In 2018, Rachel Wammack released her self-titled first EP, containing her debut single, "Damage." The singer has her whole career ahead of her, but like many great stories, it all began in a bar.

Wammack was just a senior in high school when she was discovered in her hometown of Muscle Shoals, Ala., where she spent many nights playing piano and singing to local crowds in bars. On one especially fateful occasion, while playing a set at the 360 Bar and Grill, Jim Catino of Sony Music Nashville approached her -- the start of a relationship that would lead to Wammack's record deal with RCA Records a few years later.

"[Catino] was at the restaurant I was playing at in my hometown, and he was staying at the hotel that was connected to the restaurant. So it was like fate, because I’m just doing my regular thing, playing covers, throwing in a couple of originals, and then he’s like, 'Hey, what are these originals that you played tonight? They’re really amazing,'" Wammack told The Boot during an interview inside of a Music Row office in late 2018. "He ended up being a mentor to me all throughout college."

Wammack stayed in touch with Catino and made the move to Nashville right after graduating from the University of North Alabama. She had no record deal and no plans, so she became a bartender.

"I’d never been a bartender before, I was not a good bartender, and I was told I was not a good bartender, which is -- whatever. It’s honest," Wammack admits. "But I love people. That is an aspect of the job that I didn’t realize I was going to love/hate so much."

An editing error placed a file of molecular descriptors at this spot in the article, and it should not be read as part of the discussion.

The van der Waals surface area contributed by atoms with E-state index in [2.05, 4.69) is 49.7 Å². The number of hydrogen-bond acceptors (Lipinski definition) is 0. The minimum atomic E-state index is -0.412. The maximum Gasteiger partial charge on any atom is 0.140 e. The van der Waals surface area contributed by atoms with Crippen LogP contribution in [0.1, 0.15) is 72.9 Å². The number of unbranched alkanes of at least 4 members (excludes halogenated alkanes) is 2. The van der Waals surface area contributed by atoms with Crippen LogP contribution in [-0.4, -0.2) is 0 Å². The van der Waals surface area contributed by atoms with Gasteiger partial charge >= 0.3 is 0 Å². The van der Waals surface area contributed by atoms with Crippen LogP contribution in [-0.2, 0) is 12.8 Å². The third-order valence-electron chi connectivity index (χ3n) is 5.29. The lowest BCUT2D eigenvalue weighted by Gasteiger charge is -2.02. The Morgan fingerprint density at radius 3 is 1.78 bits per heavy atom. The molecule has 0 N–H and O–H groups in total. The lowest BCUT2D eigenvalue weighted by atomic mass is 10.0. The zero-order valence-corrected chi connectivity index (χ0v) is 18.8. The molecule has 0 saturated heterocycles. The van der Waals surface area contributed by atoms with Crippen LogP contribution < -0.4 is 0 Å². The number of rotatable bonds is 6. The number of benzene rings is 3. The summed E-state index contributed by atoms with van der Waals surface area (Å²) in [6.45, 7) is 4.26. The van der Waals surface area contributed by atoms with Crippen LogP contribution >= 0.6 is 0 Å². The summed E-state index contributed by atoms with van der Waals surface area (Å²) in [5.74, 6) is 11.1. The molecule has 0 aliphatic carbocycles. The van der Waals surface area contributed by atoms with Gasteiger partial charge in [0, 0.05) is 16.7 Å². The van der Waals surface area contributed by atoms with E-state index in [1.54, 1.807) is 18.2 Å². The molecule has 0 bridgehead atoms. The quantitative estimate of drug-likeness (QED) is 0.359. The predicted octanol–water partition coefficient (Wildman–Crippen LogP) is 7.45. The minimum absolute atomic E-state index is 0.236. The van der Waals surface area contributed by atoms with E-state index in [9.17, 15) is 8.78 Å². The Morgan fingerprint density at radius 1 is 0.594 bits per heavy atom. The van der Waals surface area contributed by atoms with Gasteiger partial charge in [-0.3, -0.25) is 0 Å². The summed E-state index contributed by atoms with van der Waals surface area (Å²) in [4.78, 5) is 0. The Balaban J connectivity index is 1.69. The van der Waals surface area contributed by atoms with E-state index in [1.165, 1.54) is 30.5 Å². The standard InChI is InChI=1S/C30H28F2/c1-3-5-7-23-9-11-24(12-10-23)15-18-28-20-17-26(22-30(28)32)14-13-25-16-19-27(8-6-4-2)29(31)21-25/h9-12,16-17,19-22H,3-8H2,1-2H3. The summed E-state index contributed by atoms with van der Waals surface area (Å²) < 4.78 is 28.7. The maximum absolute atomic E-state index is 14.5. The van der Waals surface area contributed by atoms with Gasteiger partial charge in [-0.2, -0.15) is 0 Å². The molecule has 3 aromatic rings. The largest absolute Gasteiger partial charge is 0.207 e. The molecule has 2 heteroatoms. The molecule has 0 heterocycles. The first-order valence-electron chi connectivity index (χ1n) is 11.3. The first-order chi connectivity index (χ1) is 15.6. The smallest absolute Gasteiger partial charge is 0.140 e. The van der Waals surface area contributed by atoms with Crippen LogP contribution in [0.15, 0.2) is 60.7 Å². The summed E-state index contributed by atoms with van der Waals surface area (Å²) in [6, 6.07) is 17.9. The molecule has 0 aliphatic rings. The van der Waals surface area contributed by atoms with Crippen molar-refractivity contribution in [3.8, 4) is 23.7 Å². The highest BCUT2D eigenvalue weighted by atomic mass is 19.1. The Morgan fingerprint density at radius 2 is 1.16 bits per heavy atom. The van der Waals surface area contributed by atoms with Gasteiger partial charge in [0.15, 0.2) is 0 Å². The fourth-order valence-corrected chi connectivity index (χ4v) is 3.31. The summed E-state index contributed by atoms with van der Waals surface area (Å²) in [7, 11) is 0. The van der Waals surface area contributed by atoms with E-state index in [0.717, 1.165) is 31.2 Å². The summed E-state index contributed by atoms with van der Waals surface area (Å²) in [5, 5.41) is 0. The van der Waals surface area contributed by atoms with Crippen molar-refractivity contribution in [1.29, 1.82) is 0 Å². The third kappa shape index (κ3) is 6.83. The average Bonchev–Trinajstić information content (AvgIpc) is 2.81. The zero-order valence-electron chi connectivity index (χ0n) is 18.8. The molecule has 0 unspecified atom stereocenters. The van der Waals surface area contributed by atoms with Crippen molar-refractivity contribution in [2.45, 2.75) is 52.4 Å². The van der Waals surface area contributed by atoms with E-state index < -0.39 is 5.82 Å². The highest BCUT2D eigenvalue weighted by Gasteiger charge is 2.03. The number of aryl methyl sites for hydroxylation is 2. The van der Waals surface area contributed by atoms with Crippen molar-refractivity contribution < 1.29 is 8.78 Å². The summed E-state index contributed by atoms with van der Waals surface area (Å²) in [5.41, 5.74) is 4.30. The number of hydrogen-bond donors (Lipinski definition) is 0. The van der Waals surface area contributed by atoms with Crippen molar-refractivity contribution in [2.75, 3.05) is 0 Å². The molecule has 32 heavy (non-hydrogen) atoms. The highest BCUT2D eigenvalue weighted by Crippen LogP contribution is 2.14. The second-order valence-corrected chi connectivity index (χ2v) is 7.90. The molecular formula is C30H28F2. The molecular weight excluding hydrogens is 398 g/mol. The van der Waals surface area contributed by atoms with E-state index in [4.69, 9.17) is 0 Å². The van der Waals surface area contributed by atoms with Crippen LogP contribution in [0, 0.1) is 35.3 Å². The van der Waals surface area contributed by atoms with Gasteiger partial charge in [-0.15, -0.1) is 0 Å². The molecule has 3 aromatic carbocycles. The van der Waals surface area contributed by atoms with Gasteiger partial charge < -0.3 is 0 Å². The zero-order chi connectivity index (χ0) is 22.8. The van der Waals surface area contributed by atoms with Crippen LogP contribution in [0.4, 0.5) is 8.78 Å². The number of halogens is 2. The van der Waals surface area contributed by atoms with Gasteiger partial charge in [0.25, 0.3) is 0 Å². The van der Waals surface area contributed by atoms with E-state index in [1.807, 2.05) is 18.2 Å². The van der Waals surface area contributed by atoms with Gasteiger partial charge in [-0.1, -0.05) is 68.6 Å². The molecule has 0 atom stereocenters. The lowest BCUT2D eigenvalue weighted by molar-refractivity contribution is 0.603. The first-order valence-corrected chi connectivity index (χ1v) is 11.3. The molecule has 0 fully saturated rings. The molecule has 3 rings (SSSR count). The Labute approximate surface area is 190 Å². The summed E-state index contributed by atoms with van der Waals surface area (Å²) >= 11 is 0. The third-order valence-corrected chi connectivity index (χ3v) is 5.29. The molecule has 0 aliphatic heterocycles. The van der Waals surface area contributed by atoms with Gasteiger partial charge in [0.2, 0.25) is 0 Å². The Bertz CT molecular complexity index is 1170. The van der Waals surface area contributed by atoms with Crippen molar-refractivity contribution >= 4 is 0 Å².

Wammack also didn't realize that, while she longed to officially begin her career in music, the day job she was working in the meantime would grant her the material for her first single. The connections she made with her regular customers led to the lyrics of "Damage."

"So, it being a hotel bar, there were lots of people coming in for business that would stay for weeks at a time, and they became regulars and became my friends. It was just really amazing hearing lots of stories," Wammack says. "It was like I learned throughout the year that listening to people tell me their stories and things that are going on with them was a gift. I never thought about listening being a gift like that, but it was, and [I] ended up writing that song about being a bartender."

Bars have shaped Wammck's career in both literal and creative ways, all because of the people she met in them. Looking back, she is grateful for the experience, and she's taking the lessons of humility and the value of human connection into her future.

"I wanted to be from A to B so fast, because everybody does; that’s just human. All the quotes about 'Enjoy the journey, the process,' it’s so true. I would’ve enjoyed it a lot more if I had known," Wammack says. "Even right now, being in the journey, in the grind of being an artist, I try to remember to love it every day and love people throughout it. It’s easy to get caught up in the busy-ness."

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